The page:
We Are A Police Family

Theo has been on the streets for a little over two months now.

People were not joking when they told us this life would be challenging.

It’s the hours and the stress and the steep learning curve.

It’s the fact that when at work, he is 100% married to his work, and unless someone at my house is bleeding out or being rushed to the hospital, there is not any emergency at home that qualifies as a reason for him to be present with us instead of at work.

It’s the strange hours that cause him to go four entire days without seeing our school aged kiddo, and cause my three year old to say “goodnight, Daddy! I’ll see you in the morning!” at 10 am when he leaves for work.

It’s the pressure. If he gets something wrong, it could go to court. It could be someone guilty going free, or someone free being accused wrongly. A mistake could be a criminal at large or people hurt. One step in the wrong direction could lead to flying bullets or being on the gang’s hit list.

It’s the responsibility that comes with carrying a gun and a badge. It’s knowing what his responsibility is off duty and on duty. It’s knowing exactly what would stop a shooter if they came into our church sanctuary. It’s heavy stuff.

It’s seeing domestic violence in all socioeconomic neighborhoods. It’s calling CPS to remove children from deplorable conditions and the arms of their mothers. It’s administering narcan on a fairly regular basis. It’s seeing the worst side of humanity on so many days.

And then it’s coming home to be a husband, a Dad and a foster Dad. It’s facing the brokenness and selfishness and sin within the four walls of our own home.

It really is as stressful as they said it would be.

But there is this new mindset that I have decided to live by, and it’s this:

I am not married to a police officer. 

Instead, we are a police family.

Do you see the difference? The first one puts us on different teams. He is the officer, he deals with the police officer things. I am the wife. I deal with the wife things. It causes me to resent him when his officer time cuts into my time. It causes me to resent the job when I see it as taking him away from me. It shows my children that the job is completely separate from us and that we are second tier to his job. It completely separates what he does from who we are as a family.

But when we are a police family? We are a team. We are all in this together. Husband, wife, and children, too. Am I claiming that I do police work? Um, no. Not at all. That is all Theo. But I get to play the role that makes his police life happen. And it’s more than just a supporting role. It’s supporting and cheering and cooking and crying with him. When he is stuck on another overtime, I can see my role as also working overtime on the home front. When he is at work, I’m also at work. And when he is home, we are both home.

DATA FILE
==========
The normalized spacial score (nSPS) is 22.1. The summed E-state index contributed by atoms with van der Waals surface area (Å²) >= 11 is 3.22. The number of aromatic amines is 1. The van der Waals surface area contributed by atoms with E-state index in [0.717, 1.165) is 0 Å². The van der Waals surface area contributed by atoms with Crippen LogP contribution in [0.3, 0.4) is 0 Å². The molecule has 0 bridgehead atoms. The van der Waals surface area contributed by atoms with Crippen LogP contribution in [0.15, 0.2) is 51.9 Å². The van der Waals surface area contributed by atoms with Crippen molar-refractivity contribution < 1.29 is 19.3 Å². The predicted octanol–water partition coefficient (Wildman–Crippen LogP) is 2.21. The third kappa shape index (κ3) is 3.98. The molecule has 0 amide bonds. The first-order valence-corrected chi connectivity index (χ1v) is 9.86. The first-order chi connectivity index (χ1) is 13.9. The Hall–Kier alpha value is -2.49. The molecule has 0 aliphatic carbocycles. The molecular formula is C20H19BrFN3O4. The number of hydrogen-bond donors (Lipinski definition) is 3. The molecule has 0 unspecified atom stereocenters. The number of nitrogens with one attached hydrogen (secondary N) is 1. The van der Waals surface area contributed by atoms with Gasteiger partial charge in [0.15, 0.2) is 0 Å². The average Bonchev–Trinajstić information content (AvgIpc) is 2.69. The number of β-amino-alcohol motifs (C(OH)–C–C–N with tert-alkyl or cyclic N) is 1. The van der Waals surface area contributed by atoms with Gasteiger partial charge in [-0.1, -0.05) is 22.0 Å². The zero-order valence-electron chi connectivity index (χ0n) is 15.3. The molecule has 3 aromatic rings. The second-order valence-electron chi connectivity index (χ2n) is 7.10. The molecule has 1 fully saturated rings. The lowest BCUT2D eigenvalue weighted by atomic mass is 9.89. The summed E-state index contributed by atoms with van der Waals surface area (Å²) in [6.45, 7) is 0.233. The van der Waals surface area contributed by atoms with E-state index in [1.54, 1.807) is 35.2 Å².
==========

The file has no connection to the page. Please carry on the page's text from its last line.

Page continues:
I want to raise my kids to see us a police family, too. They know what Daddy’s job is and they need to know that although his job is important, it’s not more important than they are. They also need to know that family sometimes has to make sacrifices and we are all in this job together. When Daddy is working long overtime hours, that means that Mommy needs more help around the house. When Daddy brings home a heartbreaking story after his shift, our kids will know and understand that sin brings so much brokenness into the world. But thanks be to God that we have redemption from our sins and hope from the brokenness of the world!

We are a police family. 


* Obviously, this thought process can apply to so many other jobs out there, not   just the job of being an officer.

**If you ever need more encouragement as a police wife/family, please follow Leah’s blog Love and Blues. She also has a positive and encouraging Facebook support group for LEO wives.


  1. Leona Piro says:

    My husband was a police officer for over 30 years. I know first hand that thanks goes not only to the officer but also to his wife and family. Your outlook will help you survive and thrive!

  2. Cathy says:

    Please thank your husband for his service on the police force. (and thank you for all your support for him!) I don’t think a lot of people understand what it really takes – both for him and then your family!

  3. Nancy DeValve says:

    This is beautifully said, Suzanne. It is also how we tried to do ministry in Niger. And I certainly do believe that police work and fostering, as well as parenting and keeping your marriage strong, are all part of your family ministering together.

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